Everything you may have missed from the last 24 hours of automotive news.
Good morning, guten tag, hola, and bonjour to you. Welcome to Cold Start, your daily roundup of all the preceding day's biggest news stories. This is installment #10, and it's a big one. This week, we've found proof that the Ford Maverick and Ranger are going all-electric soon, discovered how the Nissan Z will be sold, and unpacked the NHTSA's ruling on how EVs must sound. All are important stories, but our focus today lies elsewhere.
Honda Japan accidentally leaked the 2023 Civic Type R, Cadillac has revealed the spectacular interior of the upcoming Celestiq, and an Italian coachbuilder has unveiled its Alfa Romeo Giulia-based homage to the original Giulia. In addition, the design of the next Honda Accord has come to light and Hyundai has given us more Ioniq 6 details. Let's get on with it.
While the rest of the hot hatch niche seems to think that AWD is the only way to have fun, Honda has been keeping us happy by doggedly sticking with a front-drive setup that requires skill to master and can be enjoyed at low speed. The Japanese automaker has been seen testing the car at various racetracks and has been teasing us with glimpses of the new car for months. Thankfully, we now know that the new Civic Type R will be revealed on July 20. But ahead of that, the company's Japanese website temporarily showed the design of the new Type R online. The error has been fixed, but we had more than enough time to save the image.
No, really. When we were at the launch event for the Cadillac Lyriq, the automaker's man in charge of interior design, Tristan Murphy, told us that "the Celestiq will have materials you haven't seen in a Bugatti or Koenigsegg." Hopefully, Murphy wasn't alluding to snakeskin or buffalo leather, but we'll know soon enough. In the meantime, Cadillac has revealed more and more of the cabin, with the latest images confirming that a truly unique luxury experience awaits those who can afford its Rolls-Royce-rivalling price tag. At times like these, we can't help but wish GM would give us a Caddy with similar quality at a reasonable price.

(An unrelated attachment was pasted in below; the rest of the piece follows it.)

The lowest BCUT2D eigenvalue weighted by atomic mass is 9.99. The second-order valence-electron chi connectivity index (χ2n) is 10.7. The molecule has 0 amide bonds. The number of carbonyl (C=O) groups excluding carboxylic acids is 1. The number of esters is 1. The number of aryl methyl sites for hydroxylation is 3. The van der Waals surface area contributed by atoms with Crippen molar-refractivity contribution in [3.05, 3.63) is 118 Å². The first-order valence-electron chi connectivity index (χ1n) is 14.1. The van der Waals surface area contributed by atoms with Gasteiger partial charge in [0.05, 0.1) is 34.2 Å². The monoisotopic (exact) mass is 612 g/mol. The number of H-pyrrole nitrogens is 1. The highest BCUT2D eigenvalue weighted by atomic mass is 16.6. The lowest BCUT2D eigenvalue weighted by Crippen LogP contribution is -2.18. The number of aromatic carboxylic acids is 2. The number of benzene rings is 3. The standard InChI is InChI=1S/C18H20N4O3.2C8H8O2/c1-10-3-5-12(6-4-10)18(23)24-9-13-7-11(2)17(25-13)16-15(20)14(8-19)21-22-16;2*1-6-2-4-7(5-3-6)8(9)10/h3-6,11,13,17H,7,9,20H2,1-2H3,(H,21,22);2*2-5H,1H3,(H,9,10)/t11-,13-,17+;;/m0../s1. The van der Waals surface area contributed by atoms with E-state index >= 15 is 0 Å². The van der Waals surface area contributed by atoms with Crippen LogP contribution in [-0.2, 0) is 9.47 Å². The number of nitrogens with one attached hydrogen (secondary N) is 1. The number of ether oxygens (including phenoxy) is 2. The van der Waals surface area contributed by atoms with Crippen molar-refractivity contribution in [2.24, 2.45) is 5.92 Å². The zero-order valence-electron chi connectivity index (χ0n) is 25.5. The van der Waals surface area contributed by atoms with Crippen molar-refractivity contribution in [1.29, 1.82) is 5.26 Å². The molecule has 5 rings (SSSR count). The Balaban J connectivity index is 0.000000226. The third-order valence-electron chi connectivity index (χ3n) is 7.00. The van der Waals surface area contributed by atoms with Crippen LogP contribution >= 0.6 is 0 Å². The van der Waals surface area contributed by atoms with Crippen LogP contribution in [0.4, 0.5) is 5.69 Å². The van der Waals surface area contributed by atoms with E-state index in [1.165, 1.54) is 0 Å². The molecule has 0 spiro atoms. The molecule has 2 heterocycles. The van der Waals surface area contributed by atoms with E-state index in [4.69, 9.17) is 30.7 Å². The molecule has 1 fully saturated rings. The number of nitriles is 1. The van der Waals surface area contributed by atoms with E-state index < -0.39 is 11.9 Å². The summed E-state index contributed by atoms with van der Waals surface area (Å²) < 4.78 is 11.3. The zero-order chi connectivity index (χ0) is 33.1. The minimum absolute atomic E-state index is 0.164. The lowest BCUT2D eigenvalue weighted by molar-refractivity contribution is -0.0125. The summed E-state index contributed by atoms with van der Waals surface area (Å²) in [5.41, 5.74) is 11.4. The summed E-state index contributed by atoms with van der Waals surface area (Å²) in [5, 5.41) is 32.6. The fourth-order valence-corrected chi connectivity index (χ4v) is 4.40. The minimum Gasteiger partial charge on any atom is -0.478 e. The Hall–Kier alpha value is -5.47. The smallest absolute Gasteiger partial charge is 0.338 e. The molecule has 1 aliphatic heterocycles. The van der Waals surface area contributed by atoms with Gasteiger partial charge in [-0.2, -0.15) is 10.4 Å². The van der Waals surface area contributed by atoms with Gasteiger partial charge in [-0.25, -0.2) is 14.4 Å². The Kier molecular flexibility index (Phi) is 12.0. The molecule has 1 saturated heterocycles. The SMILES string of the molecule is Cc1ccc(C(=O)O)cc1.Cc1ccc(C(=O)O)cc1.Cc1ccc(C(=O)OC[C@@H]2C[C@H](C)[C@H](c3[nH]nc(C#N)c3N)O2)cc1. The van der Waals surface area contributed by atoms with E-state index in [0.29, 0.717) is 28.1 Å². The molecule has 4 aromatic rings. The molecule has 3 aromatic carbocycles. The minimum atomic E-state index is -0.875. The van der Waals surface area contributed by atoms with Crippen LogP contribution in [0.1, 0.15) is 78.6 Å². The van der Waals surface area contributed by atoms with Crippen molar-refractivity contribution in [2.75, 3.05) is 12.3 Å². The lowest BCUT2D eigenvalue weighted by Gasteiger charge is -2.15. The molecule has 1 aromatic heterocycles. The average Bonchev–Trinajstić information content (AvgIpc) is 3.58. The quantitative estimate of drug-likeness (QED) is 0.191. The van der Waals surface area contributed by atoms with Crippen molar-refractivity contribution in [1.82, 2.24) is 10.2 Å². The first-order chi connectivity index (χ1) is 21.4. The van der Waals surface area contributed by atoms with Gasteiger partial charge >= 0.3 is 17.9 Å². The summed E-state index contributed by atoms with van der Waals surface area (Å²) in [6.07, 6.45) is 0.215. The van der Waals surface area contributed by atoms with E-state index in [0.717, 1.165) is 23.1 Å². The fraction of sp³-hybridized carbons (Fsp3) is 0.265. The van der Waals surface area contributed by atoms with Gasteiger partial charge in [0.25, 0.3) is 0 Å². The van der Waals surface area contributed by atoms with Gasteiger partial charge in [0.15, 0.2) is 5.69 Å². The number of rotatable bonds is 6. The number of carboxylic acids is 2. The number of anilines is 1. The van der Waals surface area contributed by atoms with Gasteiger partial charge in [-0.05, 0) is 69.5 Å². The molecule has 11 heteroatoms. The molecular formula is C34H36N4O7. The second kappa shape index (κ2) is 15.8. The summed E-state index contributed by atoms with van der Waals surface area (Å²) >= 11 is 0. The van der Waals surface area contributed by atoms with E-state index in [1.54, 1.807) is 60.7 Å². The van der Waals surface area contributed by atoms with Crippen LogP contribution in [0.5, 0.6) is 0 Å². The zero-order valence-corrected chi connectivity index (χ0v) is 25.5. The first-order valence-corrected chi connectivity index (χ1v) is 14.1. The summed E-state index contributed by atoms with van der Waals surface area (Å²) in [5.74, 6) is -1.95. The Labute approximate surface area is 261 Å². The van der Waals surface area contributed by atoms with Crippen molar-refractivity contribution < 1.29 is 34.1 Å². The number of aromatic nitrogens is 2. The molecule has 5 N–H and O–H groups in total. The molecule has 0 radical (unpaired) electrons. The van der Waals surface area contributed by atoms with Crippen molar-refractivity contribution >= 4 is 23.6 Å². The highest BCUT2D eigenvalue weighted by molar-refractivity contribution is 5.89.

The Alfa Romeo Giulia is a rather pretty thing, but there's no denying that Alfa's best designs were seen in the Sixties. Thankfully, despite Alfa deciding to move away from emotional products into a more mainstream avenue, there are those who are still fired up with Italian passion, and that includes ErreErre Fuoriserie. The Italian coachbuilding company has just revealed its take on the Giulia, incorporating design elements from the original of 60 years ago. We think it's slightly quirky but still spectacular and would jump at the opportunity to own one, but it's not cheap - $330,000 is what you can expect to pay for a full build.
Thanks to some design patents filed with the Brazilian National Institute of Industrial Property, we have been given a sneak preview of what to expect from the new Honda Accord. The design appears to be fairly straightforward, and while this is no bad thing for some, others prefer the distinctive look of the current model. Once we see real-life images of the car, we'll be able to make a fairer call, but it's clear that Honda's designs are starting to show some uniformity. That said, the image of the rear carries more than a passing resemblance to the Audi A7. Hmmm...
Hyundai has already begun teasing a high-performance variant of the all-electric Ioniq 6, but before yesterday, we had no idea what the "regular" Ioniq 6 produces. Hyundai has continued to frustrate us by keeping details on the single-motor variant a mystery, but the dual-motor model will produce 320 horsepower and 446 lb-ft of torque. The sprint from 0-62 mph takes 5.1 seconds, says Hyundai, but real-world figures will likely be more impressive. As for range, the WLTP rating is 379 miles. The EPA will likely give a rating of around 340 miles. As for charging, the quickest setup will take the battery pack from 10-80% capacity in just 18 minutes.